Take the 2-minute tour ×
Super User is a question and answer site for computer enthusiasts and power users. It's 100% free, no registration required.

I recently added a line for a USB memory stick to /etc/fstab, to be able to mount it automatically, using UUID to identify the device.

Before I already have several external ext4 drives that have their UUIDs written in lowercase hexadecimal chars [0-9a-f] like this:

UUID=3eeaaa43-dead-beef-cafe-243bcaaad475 /media/external_2TB ext4 rw,user,noexec,nosuid,nodev,noatime 0 2

I checked the UUID of my USB stick with blkid, got an uppercase hexadecimal UUID and entered it in /etc/fstab in the same way as the ext4 lines, in lowercase hexadecimal, like this:

UUID=125c-a3eb  /media/usb_8GB vfat defaults,users,umask=0  0 0

mount: special device UUID=125c-a3eb does not exist

Then I got an idea to try it in uppercase (gU3w in Vim) and it worked without problems. To confirm this, I unmounted, and changed the UUID back to lowercase, mount failed, and back to uppercase, and mounted successfully.

As far as I have understood, UUID is a hexadecimal number, not a string, so the case of letters should be irrelevant. But clearly it's not. RFC4122 defines UUID as "case insensitive on input". Is there something I have missed or is this mount / umount behavior a bug?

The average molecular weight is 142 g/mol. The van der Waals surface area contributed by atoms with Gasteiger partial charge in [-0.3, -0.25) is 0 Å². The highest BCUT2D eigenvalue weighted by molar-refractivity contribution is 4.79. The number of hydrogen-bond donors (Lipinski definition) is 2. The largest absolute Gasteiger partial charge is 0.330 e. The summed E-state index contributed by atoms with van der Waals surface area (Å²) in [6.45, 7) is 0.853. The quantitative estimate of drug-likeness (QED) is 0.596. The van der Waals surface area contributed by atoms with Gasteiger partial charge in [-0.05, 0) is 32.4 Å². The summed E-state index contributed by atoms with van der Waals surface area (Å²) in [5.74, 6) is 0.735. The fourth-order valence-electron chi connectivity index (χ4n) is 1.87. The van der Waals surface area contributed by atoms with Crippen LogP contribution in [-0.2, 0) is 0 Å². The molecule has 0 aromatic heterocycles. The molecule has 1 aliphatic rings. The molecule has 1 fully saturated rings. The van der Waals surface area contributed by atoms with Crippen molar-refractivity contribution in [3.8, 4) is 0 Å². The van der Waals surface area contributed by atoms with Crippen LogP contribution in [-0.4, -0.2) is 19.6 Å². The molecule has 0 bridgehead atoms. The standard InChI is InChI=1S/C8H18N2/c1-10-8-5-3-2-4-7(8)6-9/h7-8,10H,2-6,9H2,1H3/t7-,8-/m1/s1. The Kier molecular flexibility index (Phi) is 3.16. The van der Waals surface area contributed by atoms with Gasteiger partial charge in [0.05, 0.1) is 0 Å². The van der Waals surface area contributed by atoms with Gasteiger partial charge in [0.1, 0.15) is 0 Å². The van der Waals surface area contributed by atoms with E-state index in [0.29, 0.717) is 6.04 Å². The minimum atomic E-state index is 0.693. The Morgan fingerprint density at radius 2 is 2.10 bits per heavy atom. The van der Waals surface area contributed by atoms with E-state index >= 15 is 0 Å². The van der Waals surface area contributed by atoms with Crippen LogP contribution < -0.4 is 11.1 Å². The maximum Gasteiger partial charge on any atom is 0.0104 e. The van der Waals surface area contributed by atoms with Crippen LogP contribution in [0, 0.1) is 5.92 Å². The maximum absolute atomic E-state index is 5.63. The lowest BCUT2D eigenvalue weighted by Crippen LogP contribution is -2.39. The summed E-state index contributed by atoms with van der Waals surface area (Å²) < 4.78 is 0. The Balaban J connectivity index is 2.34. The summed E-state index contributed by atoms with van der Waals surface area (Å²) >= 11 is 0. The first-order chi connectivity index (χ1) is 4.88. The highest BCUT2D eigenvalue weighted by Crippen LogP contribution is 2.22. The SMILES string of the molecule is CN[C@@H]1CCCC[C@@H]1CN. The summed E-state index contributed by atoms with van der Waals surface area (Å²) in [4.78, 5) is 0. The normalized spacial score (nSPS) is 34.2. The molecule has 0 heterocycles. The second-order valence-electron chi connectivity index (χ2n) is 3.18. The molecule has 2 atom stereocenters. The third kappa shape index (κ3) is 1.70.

I'm using Debian GNU/Linux 7.0 Wheezy with a custom kernel version 3.6.8, if that matters.

share|improve this question
    
UUID is NOT a hexadecimal string, rather UUID is a 128-bit value (a 128-bit integer, if you will). The hexadecimal string used for UUID is only its canonical textual representation. –  Lie Ryan Dec 12 '14 at 7:35

2 Answers 2

up vote 3 down vote accepted

NOTE: This is speculation, based on how devices are typically accessed in Unix/Linux and the fact that the filenames are case-sensitive.

Linux uses the UUIDs to create objects in /dev/disk/by-uuid. Like any "file" on Linux, the name is case sensitive. Hence when referring to disks by UUID, the comparison is done as a file-name comparison on the hex strings rather than a binary comparison on the data represented by said strings.

share|improve this answer

in case of vfat we effectively don't see a full blown UUID. It's a Volume ID (serial number) instead. These of course are not subject to the RFC mentioned above.

share|improve this answer
    
Actually, ext4 UUIDs are also case sensitive. Further, volume IDs are also hexadecimal numbers AFAIK, not strings. –  nrz Jan 7 '13 at 15:23

Your Answer

 
discard

By posting your answer, you agree to the privacy policy and terms of service.

Not the answer you're looking for? Browse other questions tagged or ask your own question.